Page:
Helping a Boxer Stop Her Excited Urination

By: David Codr

Published Date: November 20, 2014

Ella and MaggieLet me introduce Maggie, a one year old Boxer, pictured here with her room mate and pal Ella, a one and a half year old Puggle. When we booked the session, their owner said that Maggie was almost completely untrained and Ella had a strong desire to chase cars.

When I arrived for the session, both dogs met me excitedly at the door, but showed some nervous behaviors, especially Maggie. Maggie seemed to need to follow, either her owners or Ella. While its natural for dogs to congregate around others, Maggie seemed to be doing so in a needy way. This sort of behavior usually indicates a dog that lacks confidence, and it was pretty clear that was the case for Maggie.

As soon as we walked into the living room, Maggie jumped up on the couch and started to piddle which her owner said happens often. Excited urination is an involuntary response triggered by over excitement or stimulation.

To stop the urination, I took Maggie by the collar and pulled her off the couch so I could put her on a leash. Once she was on the leash, I stepped on it about 2 feet from her head to put her into a dog time out. It took a minute or two, but eventually she settled down and sat down next to me. As soon as she sat down, I scooted the foot on the leash closer to Maggie to take the tension off of the leash. A dog will always pull against a tense leash so you should avoid pulling a dog along or into position unless its unavoidable.

I suggested that Maggie’s owners repeat this procedure every time she started to get too excited. Adding a constructive consequence like this consistently when the dog gets over excited will help Maggie learn to settle down faster. In time it will help her learn to govern her energy level on her own.

After Maggie settled down I took my foot off the leash and she walked away calmly. While her energy did not spike back up right away, I did notice that she showed zero respect for their owner’s personal space. She sat or leaned on her owners almost any time she was near them. The only time she wasn’t near a human was when she was following Ella.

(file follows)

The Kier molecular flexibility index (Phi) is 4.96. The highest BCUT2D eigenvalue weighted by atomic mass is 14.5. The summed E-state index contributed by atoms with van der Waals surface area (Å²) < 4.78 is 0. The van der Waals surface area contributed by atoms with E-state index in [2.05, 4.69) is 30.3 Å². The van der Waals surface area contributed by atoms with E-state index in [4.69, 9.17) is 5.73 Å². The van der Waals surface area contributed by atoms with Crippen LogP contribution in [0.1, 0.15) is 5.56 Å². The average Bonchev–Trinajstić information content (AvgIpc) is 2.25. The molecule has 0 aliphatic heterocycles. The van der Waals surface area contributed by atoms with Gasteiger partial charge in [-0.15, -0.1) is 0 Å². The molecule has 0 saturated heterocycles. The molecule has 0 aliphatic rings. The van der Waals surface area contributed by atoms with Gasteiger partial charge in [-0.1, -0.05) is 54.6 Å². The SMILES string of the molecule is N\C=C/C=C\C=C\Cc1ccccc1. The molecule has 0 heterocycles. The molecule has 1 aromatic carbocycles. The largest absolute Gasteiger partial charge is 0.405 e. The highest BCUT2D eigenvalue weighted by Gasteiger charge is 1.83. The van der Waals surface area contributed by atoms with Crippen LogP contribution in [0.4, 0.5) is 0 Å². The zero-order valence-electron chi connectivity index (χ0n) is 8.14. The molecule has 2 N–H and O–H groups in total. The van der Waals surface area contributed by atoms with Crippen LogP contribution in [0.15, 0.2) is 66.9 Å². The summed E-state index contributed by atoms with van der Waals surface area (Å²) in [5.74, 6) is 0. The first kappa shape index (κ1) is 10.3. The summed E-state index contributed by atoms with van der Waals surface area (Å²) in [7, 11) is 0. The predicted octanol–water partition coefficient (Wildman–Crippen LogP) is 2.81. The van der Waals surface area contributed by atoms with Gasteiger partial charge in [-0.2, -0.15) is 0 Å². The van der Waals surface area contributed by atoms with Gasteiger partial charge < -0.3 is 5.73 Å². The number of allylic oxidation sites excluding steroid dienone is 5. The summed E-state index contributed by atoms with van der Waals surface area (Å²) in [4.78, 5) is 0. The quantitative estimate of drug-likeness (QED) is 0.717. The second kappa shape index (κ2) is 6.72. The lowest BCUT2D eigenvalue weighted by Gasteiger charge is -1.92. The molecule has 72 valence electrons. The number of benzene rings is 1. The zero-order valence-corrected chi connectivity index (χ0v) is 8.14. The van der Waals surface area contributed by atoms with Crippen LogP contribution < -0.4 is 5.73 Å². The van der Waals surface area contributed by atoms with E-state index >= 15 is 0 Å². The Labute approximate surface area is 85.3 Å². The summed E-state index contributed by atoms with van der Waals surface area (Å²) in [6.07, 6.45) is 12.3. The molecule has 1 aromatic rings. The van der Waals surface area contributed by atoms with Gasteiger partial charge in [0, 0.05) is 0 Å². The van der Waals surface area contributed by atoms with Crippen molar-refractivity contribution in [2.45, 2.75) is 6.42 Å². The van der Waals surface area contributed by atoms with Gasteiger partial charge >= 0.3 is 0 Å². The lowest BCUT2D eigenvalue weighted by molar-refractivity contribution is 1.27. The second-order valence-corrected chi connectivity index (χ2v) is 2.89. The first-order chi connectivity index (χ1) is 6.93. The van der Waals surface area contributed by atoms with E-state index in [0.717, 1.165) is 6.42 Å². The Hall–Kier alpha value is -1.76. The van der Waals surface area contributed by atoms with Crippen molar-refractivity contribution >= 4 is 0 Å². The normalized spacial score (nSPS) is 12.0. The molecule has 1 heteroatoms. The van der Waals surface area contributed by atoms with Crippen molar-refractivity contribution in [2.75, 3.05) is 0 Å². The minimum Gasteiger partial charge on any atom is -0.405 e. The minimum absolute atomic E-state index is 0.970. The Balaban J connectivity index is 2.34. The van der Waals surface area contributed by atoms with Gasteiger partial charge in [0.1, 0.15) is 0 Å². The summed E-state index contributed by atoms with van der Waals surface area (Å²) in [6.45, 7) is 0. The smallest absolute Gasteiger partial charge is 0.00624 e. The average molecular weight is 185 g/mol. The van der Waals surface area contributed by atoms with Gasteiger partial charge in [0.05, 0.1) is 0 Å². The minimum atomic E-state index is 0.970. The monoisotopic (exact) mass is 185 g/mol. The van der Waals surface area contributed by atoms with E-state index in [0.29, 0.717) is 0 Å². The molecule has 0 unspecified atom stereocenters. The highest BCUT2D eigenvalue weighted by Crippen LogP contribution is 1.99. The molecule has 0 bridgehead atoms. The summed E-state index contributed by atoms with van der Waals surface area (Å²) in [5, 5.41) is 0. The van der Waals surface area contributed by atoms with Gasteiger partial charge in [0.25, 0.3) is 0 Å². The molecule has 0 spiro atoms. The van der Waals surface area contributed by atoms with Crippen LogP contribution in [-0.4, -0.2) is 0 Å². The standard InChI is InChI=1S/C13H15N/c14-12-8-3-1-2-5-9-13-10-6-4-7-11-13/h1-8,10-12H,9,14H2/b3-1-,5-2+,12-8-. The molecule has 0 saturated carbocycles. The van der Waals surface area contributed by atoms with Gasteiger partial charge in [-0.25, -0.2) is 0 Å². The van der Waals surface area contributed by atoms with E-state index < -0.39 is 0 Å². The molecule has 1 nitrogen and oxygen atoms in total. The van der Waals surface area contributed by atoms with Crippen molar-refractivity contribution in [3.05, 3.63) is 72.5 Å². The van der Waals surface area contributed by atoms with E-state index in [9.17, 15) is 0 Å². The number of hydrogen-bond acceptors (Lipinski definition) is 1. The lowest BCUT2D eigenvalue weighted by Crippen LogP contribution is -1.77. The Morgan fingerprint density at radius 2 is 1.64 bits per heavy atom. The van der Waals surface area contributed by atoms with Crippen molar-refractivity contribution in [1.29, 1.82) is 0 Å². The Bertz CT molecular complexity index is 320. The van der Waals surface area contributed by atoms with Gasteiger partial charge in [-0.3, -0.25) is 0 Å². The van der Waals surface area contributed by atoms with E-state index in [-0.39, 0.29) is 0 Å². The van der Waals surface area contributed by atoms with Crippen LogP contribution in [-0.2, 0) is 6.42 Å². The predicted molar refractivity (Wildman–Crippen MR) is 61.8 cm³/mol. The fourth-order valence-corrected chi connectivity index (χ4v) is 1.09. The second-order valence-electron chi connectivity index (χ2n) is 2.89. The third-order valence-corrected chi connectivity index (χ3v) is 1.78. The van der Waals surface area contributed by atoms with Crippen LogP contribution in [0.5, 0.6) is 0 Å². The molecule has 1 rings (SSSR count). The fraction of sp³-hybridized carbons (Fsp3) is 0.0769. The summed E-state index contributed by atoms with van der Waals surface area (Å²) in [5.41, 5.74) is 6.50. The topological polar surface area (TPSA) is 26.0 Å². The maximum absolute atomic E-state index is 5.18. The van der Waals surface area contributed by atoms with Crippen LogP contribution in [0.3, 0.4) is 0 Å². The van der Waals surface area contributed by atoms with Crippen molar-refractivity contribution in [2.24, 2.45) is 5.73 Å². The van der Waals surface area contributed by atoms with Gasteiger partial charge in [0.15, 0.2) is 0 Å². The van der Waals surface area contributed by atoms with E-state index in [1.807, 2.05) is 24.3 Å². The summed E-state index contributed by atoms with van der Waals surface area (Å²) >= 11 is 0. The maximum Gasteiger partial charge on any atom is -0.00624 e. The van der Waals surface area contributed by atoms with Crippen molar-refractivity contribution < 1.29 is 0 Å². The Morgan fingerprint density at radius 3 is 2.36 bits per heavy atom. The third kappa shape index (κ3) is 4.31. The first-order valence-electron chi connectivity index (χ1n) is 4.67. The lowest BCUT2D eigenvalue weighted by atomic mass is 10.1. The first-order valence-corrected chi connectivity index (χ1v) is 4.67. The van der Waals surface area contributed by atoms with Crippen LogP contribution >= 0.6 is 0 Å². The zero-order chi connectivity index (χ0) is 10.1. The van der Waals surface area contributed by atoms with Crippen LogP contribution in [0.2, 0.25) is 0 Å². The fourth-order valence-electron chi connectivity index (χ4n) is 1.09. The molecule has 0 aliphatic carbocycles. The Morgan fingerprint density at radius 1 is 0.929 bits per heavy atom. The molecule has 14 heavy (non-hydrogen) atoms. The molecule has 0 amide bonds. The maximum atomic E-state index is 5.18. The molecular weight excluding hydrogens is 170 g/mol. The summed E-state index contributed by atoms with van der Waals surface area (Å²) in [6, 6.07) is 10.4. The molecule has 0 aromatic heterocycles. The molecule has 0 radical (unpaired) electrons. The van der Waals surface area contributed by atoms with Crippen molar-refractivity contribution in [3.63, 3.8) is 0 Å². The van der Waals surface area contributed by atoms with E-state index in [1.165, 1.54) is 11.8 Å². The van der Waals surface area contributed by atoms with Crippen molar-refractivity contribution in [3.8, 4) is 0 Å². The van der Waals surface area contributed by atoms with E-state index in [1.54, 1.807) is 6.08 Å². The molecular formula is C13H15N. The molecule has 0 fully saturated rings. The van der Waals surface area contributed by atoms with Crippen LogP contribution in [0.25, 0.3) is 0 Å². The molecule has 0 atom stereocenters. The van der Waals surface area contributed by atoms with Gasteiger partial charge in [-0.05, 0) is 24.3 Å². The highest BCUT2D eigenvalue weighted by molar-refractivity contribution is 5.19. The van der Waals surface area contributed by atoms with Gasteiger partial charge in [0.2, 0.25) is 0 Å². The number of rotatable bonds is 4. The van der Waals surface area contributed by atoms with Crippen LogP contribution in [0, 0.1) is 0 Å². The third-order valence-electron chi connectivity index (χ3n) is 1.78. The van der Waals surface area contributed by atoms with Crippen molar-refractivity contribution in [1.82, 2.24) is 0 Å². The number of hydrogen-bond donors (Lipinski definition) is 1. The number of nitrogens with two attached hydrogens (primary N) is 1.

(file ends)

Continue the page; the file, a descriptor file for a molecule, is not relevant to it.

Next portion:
Because their owners would instinctively pet Maggie any time she was nearby, they were unknowingly reinforcing the leaning and also stopping her from learning to be confident in herself. To change that cycle, I suggested that they adopt the “No free lunch” methodology.

No Free Lunch means that their owners stop providing any attention or affection to Maggie unless she does something to earn it first. This can be as basic as giving the dog the sit or lie down command when it paws for attention. By only rewarding the dog when it follows a command, their owners can use positive reinforcement to communicate what the dog can do to make them happy. Ive found most dogs want to please their owners, but often, the owners don’t make it clear what they want from their dog.

Next I took Maggie into another room away from Ella. I wanted to work with her individually to help her start to develop a skill set on her own. Dogs are similar to people in the way that they gain confidence when they master a new skill. So adding a skill that she learns without Ella in the room will help her learn to be more self sufficient.

I started out by going over a few new methods of communication and consolidating the command words that her family used with their dogs. Its pretty common for family members to use different command words for the same action. While “come,” “come here” and “over here” mean the same thing to an english speaker, they are completely different to a dog as dogs hear the sound of words, not the words themselves. When everyone uses a different command word, the dog has to learn them all. Make it easy for your dog to understand you by using the same ingle word commands.

We finished up the session by installing a more structured way of feeding the dogs. I had their owners put food into their bowls, but not allow the dogs into the room. By asking the dogs to respect a boundary of 10 feet or so, and eating in front of the dogs as they wait, we can help the dogs practice waiting for consent.

By the end of the session, Maggie was much calmer and was responding to corrections from the youngest of the family’s girls. It will be important that all the members of the family continue to practice the calming, time-out technique, consolidating their command words and enforcing clear rules and boundaries to help Maggie adopt a more calm demeanor and energy level. As this becomes the case, her excited urination and other behavior issues will dissipate and eventual stop altogether.

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This post was written by: David Codr